Wow. Both Don and the show disappear down a rabbit hole this episode, and I'm not at all sure they're coming back. It's going to be enough of a chore just explaining what happened, so I'll try to save the commentary for the full recap, but as far as I could tell -- I'm a little exhausted myself -- here's what's going on at the outset: Don is stalking Sylvia to the best of his ability, which entails standing by her back door for hours on end and smoking cigarettes, the butts of which he leaves for Rosen to find, because that will obviously get him what he wants. Also, he explains to Sylvia that he's "feeling emotions." Between this, the fact that Chevy doesn't like any of SCDPCGC's ideas, and Gleason's death, which takes Ted out of action for a bit, Don's exhausted -- so much so that he gets a cough, which apparently has nothing to do with smoking and everything to do with whorehouse childhoods.
Perceiving that Don and others are going to need an energy boost, as they're going to be working nonstop through the weekend to try to jump through more of Chevy's innumerable hoops, Cutler brings in a "doctor" who gives the employees what seems like a B12 shot combined with No-Doz, which basically sends half the SCDPCGC employees, onto the equivalent of a cocaine trip. No one feels the effects more than Don, as aside from the many coughing whorehouse flashbacks, he runs around the office manically searching for an old soup campaign that doesn't exist and ends up babbling some gibberish to Ginzo and Peggy that he thinks will solve their Chevy problem. Unfortunately, Don's supposed to be at home watching the kids, so Megan's forced to leave Sally in charge. Soon, Sally discovers an African-American woman in the place who pretends to be a friend of Don's as she robs them blind; Sally's take-away from the experience is a realization that the woman was able to dupe her because she knows absolutely nothing about her father. After five and a half seasons, I'm not sure the rest of us are that much better off.
In the end, after the walking fever dream fades, Don takes another interminable elevator ride with Sylvia, again, some more -- but this time he's ignoring her, so everything's chill? Also, Don kind of withdraws from Chevy, because apparently it's like a whorehouse, so I guess he's afraid working on it would cause him to cough himself to death. I'm not seeing the problem there, I must admit.
We open on a car horn, dissonant even by industry standards, before panning up to show Ken. He's driving with a carful of drunken yahoos, and if the horror-movie lighting and jumpier-than-usual camerawork don't clue you in to Ken's terror, the unkempt state of his hair should. Oblivious to, or turned on by, the mortal danger they're in (from all the honking from passing cars, it seems very likely that they're driving on the wrong side of the road), one of the drunken idiots in the back seat raises the stakes by pulling out a gun and then covering Ken's eyes. The squeal of brakes makes us wonder if this is actually happening, but Ken's not a major enough character for the show to display his nightmares, I don't think. So take a good look at what we bailed out forty years later, I guess.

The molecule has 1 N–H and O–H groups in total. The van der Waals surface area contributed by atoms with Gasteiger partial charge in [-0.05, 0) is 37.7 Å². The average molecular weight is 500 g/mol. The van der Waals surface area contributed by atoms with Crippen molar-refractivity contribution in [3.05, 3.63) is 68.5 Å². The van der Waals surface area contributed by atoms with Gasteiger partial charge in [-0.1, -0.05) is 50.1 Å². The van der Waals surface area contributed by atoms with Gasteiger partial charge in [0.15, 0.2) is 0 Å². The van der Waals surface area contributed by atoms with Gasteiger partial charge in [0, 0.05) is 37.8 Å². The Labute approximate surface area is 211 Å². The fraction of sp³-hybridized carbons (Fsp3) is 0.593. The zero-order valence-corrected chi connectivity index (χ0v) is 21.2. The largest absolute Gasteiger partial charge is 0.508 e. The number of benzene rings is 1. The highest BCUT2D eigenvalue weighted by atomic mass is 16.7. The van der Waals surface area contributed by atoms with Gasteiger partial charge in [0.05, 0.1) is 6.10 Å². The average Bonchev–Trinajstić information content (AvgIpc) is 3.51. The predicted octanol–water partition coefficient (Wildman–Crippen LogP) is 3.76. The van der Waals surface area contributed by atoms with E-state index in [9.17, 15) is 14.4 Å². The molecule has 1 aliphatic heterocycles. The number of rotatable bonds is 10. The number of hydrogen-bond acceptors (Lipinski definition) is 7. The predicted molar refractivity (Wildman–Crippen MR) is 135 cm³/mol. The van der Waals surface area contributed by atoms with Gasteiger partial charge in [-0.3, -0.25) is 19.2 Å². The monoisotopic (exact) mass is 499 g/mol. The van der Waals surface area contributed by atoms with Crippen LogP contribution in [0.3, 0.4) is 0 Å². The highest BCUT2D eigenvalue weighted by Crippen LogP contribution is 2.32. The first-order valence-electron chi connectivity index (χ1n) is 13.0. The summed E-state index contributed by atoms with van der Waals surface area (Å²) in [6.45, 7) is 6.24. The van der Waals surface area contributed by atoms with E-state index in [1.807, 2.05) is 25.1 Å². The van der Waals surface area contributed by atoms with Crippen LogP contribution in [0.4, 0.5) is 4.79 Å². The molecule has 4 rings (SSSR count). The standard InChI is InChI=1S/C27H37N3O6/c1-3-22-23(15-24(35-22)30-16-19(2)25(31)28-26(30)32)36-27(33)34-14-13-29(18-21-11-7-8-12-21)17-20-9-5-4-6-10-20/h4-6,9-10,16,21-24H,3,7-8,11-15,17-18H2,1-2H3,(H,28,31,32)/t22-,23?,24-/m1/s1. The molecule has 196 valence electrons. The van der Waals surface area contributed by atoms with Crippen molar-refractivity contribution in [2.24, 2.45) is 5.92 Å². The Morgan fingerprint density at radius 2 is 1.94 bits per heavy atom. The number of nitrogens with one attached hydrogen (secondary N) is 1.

In far, far, far less interesting news, Don has taken to standing outside Sylvia's back door for minutes (hours)? at a time (the collection of cigarette butts he thoughtfully has left on the floor is the evidence of his lingering presence) as inside Sylvia calls to the yet-again-absent "Rosen" about dinner or whatever. These people really need to get out of the building more.
Cross-fade to Don in the CSGDPCC (I think that's right) conference room staring up at the ceiling as Ted, looking a bit crazy-eyed, sniffs at a sandwich like he's on something. Jumping the gun, there, Ted, but not by much. Cutler and Roger are playing checkers, and it's not clear why they're all sitting around like minimum-security prisoners until Ken limps in -- literally; he's using a cane, and his face is at least minimally banged up. He delivers the news that Chevy didn't like their last round of ideas, which is a dance that apparently has been going on for a while. Don half-barks that it's Ken's job to make the Chevy execs like the ideas, as if anything he's churned out in recent memory has been fit for life outside a porcelain bowl. Roger tries to get Don to back off, but Don, sounding a bit hoarse -- stalking is hard on your throat, don't you know -- goes on that they've given Chevy seven rounds of ideas, and they haven't even gotten to talk to their people. "We have to depend on this cripple?" Charming. Roger defends his fellow Accounts man, and Ken adds that he needs to sit down, but he won't bother if Don's just going to insult him. I guess he's too nice and/or on too many painkillers to add that Don's got an awful lot of nerve, given that he fucked up both Jaguar and Beans, acted like Chevrolet was his idea, and now is pointing fingers at a guy who's not even a partner.